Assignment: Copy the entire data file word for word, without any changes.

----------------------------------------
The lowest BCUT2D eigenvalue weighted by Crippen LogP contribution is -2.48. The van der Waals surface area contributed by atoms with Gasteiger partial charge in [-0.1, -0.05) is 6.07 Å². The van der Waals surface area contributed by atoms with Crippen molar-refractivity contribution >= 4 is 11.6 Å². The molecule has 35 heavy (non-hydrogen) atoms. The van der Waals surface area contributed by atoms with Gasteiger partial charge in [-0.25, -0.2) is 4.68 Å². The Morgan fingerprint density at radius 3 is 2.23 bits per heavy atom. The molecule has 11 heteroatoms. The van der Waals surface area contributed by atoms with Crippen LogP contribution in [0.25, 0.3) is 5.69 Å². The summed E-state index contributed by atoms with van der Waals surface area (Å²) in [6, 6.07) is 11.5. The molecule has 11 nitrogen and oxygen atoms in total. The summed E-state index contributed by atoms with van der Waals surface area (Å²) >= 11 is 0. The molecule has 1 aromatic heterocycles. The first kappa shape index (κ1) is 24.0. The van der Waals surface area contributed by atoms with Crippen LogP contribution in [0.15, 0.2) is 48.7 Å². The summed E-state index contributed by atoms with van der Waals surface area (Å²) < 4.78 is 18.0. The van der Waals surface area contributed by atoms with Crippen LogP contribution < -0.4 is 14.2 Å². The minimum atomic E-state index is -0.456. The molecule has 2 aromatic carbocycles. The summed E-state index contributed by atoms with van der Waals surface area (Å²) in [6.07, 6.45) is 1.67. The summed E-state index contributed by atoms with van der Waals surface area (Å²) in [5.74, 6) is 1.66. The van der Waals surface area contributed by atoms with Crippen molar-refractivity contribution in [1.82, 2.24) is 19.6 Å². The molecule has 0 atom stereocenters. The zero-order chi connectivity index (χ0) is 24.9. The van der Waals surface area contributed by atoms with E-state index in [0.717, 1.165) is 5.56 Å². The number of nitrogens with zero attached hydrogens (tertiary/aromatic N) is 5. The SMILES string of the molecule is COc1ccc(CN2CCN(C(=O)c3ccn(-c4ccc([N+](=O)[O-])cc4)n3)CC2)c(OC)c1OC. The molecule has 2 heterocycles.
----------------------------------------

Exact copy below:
The lowest BCUT2D eigenvalue weighted by Crippen LogP contribution is -2.48. The van der Waals surface area contributed by atoms with Gasteiger partial charge in [-0.1, -0.05) is 6.07 Å². The van der Waals surface area contributed by atoms with Crippen molar-refractivity contribution >= 4 is 11.6 Å². The molecule has 35 heavy (non-hydrogen) atoms. The van der Waals surface area contributed by atoms with Gasteiger partial charge in [-0.25, -0.2) is 4.68 Å². The Morgan fingerprint density at radius 3 is 2.23 bits per heavy atom. The molecule has 11 heteroatoms. The van der Waals surface area contributed by atoms with Crippen LogP contribution in [0.25, 0.3) is 5.69 Å². The summed E-state index contributed by atoms with van der Waals surface area (Å²) in [6, 6.07) is 11.5. The molecule has 11 nitrogen and oxygen atoms in total. The summed E-state index contributed by atoms with van der Waals surface area (Å²) >= 11 is 0. The molecule has 1 aromatic heterocycles. The first kappa shape index (κ1) is 24.0. The van der Waals surface area contributed by atoms with Crippen LogP contribution in [0.15, 0.2) is 48.7 Å². The summed E-state index contributed by atoms with van der Waals surface area (Å²) < 4.78 is 18.0. The van der Waals surface area contributed by atoms with Crippen LogP contribution < -0.4 is 14.2 Å². The minimum atomic E-state index is -0.456. The molecule has 2 aromatic carbocycles. The summed E-state index contributed by atoms with van der Waals surface area (Å²) in [6.07, 6.45) is 1.67. The summed E-state index contributed by atoms with van der Waals surface area (Å²) in [5.74, 6) is 1.66. The van der Waals surface area contributed by atoms with Crippen molar-refractivity contribution in [1.82, 2.24) is 19.6 Å². The molecule has 0 atom stereocenters. The zero-order chi connectivity index (χ0) is 24.9. The van der Waals surface area contributed by atoms with E-state index in [0.717, 1.165) is 5.56 Å². The number of nitrogens with zero attached hydrogens (tertiary/aromatic N) is 5. The SMILES string of the molecule is COc1ccc(CN2CCN(C(=O)c3ccn(-c4ccc([N+](=O)[O-])cc4)n3)CC2)c(OC)c1OC. The molecule has 2 heterocycles.